Are You Having Trouble Saving Up for a Rainy Day Fund? You’re Not Alone!
In today’s financial landscape, many Canadians are starting out their adult lives already facing massive debts...and rising interest rate.
When it comes to the economic situation in Canada, many individuals worry about debt, inflation, interest rates, and the impact of all three factors on their finances. But while it is difficult to control what the government and economy do, people do have some choice regarding their approach to savings.
Only over one-quarter of people, however, currently have a “rainy day fund” according to a recent poll. Forty percent have only small savings that would last them up to one month. Nine years after steadily low interest rates, the Bank of Canada increased the interest rate three times in three months last year, when the poll was taken.
Recent Polls Show Millennials Are Struggling the Most With Debt
Most negatively impacted by interest hikes are likely the millennial group, individuals between the ages of 18 and 34, as only 10 percent have enough savings for one month of expenses, while 35 percent have none. Meanwhile, experts suggest people should have a minimum of three months of savings in the event that they need it, with which only 14 percent of survey respondents comply, and 13 percent have between six month and one year.
While 12 percent of individuals understandably believe increasing rates will have negative impacts, 17 percent are actually hopeful that there will be positive outcomes, such as greater investment returns. In addition, 38 percent believe there will be no change to their lifestyles or financial matters. It can help to gain a better understanding by consulting with a licensed insolvency trustee in Ottawa.
Those who have savings are naturally in the minority, including 15 percent who have a year’s worth or more—the majority of whom are over 55 years old and, therefore, close to or at retirement age. Sixty percent of young people and/or any individuals who are not considered to be wealthy worry to some degree about rate increases. If already owing money, debt help is available by speaking with a financial expert.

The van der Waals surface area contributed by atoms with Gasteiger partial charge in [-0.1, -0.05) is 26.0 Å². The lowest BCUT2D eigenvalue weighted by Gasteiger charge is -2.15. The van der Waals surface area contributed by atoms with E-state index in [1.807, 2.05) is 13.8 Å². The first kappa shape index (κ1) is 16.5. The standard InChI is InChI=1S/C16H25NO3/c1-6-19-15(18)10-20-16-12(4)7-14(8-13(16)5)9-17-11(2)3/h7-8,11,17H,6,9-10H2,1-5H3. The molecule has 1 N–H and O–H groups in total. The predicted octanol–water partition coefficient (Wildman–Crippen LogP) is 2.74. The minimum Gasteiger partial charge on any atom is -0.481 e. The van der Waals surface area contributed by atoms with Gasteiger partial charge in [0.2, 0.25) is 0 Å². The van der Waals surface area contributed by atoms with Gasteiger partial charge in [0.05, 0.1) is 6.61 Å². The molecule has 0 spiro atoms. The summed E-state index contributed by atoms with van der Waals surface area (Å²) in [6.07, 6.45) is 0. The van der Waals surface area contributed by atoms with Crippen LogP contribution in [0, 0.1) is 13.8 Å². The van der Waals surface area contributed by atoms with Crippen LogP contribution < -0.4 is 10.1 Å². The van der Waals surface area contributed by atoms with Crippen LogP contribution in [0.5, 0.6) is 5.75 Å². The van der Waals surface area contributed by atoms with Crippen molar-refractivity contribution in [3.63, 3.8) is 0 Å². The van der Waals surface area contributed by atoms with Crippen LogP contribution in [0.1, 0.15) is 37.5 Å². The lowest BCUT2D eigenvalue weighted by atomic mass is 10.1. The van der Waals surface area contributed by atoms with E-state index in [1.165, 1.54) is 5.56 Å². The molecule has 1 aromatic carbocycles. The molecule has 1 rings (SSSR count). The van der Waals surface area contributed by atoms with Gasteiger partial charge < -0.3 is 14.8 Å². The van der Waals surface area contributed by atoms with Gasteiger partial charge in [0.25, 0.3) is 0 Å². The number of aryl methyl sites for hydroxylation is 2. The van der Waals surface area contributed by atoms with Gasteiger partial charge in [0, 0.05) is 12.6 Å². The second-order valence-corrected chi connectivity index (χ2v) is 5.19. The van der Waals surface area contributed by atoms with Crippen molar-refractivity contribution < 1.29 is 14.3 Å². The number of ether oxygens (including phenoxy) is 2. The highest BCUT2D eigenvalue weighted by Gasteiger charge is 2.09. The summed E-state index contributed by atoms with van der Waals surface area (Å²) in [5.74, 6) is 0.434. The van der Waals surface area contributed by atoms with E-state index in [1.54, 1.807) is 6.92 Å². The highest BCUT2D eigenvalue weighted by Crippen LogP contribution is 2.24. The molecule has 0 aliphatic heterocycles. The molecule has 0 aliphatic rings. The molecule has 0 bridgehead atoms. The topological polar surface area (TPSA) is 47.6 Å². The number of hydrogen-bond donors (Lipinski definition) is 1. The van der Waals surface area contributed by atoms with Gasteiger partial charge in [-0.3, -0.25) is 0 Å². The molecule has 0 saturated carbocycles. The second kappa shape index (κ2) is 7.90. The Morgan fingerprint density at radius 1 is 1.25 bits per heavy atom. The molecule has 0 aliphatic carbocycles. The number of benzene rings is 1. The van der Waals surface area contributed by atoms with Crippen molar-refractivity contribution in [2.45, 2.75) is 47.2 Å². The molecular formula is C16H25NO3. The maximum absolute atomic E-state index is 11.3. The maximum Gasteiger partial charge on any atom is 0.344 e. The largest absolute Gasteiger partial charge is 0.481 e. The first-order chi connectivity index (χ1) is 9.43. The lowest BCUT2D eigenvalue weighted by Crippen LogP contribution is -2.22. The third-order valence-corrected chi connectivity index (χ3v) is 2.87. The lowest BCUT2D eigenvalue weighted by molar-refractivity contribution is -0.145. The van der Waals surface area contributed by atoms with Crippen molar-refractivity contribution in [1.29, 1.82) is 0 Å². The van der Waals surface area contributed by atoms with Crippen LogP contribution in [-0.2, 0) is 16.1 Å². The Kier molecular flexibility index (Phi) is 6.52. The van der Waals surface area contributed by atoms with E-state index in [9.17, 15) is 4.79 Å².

Having concerns is certainly disparaging based on age, as older people who have no mortgage on their homes or minimal payments left and have probably lived in the same home for a long time, bought for much less expensive than the current real estate market dictates. Often, those who are older are also wealthier, but both groups are less concerned about rising rates.
Causes for Concern for Canadians Facing a Growing Debt Ratio
Although credit card interest rates are already high, individuals should be concerned about non-fixed debt, such as lines of credit and variable mortgages on property. Home equity loans are particularly concerning. On the whole, Canadians are struggling to save because they are not earning enough money. They owe 67 cents on the dollar of their income whereas they were able to save approximately 10 cents for every dollar 30 years ago.
The impact of growing interest rates include less affordable mortgage payments, leading to greater default rates and consumer insolvency. Many individuals have dealt with the rising real estate prices by spending more than they can afford and taking out a larger mortgage, but low interest rates have made this more manageable and could very likely cease with the new rate increase.
A Licensed Insolvency Trustee in Ottawa like D. & A. MacLeod offers debt help with credit counselling such as teaching best practices for budgeting money and managing your financial health. If facing serious debt, speaking with a professional advisor can be particularly useful. Our financial experts work with individuals facing debt to help guide them through their difficulties and save for a rainy day.